According to mLive, Ross was diagnosed with cancer in her thigh muscle in in May, 2009. Two muscles had to be removed and replaced with bolts, brackets and screws. Ross also underwent intense chemotherapy treatment, which she was told could impact her ability to think. Ross decided to put that warning to the test, and enrolled at Mott Community College soon after.
 
“I’m so excited with proving [the doctor] wrong,” Ross told mLive. “I’m smarter. I’m proving to be smarter to me. After all that, I’m happy I accomplished this . . . read more

Community college completion rates have been a concern since President Obama made these two-year schools a focus in efforts to increase the number of college graduates in the U.S. The truth is that most community colleges currently see relatively low completion rates, due to a myriad of factors working against students attending these schools. The good news is there are many ideas on the table for improving community college completion rates nationwide. Check out these 10 ideas for increasing community college retention that are slowly being put into practice by community colleges across the country.
 
Adding Dual-Enrollment Programs
Dual-enrollment programs allow high school students to earn college credits before they earn their high school diploma. In some cases, the college courses are offered free of charge, depending on whether the state is willing to pick up the tab through special student funding. Other schools charge a nominal tuition fee, which is much lower than what high school graduates can expect to pay. Students that earn college credits during high school are much more likely to see their degree program through to completion.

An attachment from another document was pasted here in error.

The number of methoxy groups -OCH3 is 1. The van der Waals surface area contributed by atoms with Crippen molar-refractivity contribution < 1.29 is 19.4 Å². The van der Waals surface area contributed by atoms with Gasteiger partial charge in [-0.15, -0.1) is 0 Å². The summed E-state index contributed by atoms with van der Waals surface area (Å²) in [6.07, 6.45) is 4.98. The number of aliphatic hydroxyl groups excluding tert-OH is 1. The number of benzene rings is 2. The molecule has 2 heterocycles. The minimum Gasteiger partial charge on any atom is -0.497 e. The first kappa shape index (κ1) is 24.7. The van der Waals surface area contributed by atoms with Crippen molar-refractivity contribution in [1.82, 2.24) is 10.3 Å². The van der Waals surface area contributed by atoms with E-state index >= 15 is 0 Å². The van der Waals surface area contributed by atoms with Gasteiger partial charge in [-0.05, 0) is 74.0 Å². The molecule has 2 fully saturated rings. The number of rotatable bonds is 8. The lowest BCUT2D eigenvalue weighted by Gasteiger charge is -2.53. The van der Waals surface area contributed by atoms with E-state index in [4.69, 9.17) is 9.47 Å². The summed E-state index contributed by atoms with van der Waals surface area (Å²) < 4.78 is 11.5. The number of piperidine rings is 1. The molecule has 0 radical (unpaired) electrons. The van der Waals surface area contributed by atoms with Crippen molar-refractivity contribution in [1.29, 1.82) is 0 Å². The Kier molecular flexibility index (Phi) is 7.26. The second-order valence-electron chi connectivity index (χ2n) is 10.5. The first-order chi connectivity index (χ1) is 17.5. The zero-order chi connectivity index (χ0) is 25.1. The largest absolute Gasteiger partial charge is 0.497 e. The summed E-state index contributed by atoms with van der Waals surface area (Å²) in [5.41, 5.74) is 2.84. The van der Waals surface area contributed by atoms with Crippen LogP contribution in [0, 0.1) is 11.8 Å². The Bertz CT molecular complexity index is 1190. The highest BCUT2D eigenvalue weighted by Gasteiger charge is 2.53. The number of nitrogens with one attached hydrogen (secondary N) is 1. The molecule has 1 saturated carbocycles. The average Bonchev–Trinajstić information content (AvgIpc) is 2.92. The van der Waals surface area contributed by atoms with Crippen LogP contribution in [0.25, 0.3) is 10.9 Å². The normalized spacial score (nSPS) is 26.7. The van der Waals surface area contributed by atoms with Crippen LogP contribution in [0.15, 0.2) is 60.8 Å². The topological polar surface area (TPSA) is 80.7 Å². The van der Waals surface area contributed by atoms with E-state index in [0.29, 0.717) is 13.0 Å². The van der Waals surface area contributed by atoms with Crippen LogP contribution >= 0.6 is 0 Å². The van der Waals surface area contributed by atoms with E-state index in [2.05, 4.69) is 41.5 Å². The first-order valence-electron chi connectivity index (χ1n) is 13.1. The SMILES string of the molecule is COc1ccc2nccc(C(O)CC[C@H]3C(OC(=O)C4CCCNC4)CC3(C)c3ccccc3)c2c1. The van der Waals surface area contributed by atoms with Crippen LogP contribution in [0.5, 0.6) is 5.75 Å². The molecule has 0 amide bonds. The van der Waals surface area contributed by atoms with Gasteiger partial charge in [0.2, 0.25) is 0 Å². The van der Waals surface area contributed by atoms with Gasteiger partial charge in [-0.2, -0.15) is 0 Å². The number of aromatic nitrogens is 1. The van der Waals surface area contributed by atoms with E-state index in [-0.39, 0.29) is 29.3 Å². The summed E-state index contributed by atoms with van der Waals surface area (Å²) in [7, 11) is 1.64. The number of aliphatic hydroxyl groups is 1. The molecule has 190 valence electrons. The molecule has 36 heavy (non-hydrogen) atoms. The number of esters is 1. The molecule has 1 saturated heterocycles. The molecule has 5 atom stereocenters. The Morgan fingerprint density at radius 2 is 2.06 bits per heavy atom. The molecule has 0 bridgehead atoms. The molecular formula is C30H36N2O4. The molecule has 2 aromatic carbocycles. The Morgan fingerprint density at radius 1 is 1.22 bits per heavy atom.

Collecting Data
The American Council on Education encourages community colleges to join the initiative, “Achieving the Dream: Community Colleges Count.” The initiative uses measurable data to promote higher student success, particularly among low-income and minority students. Around 130 community colleges nationwide have signed onto the initiative thus far. Some of the schools involved are already showing impressive improvement in student outcomes.
 
Increasing Accountability

College students learn plenty in the years they spend on campus. But do the lessons learned at school prepare them for a professional life after their studies?  Maybe not, according to at least one community college, which has plans to give their students a healthy dose of work readiness skills at the same time they are earning their degree.

Workplace Readiness Certificates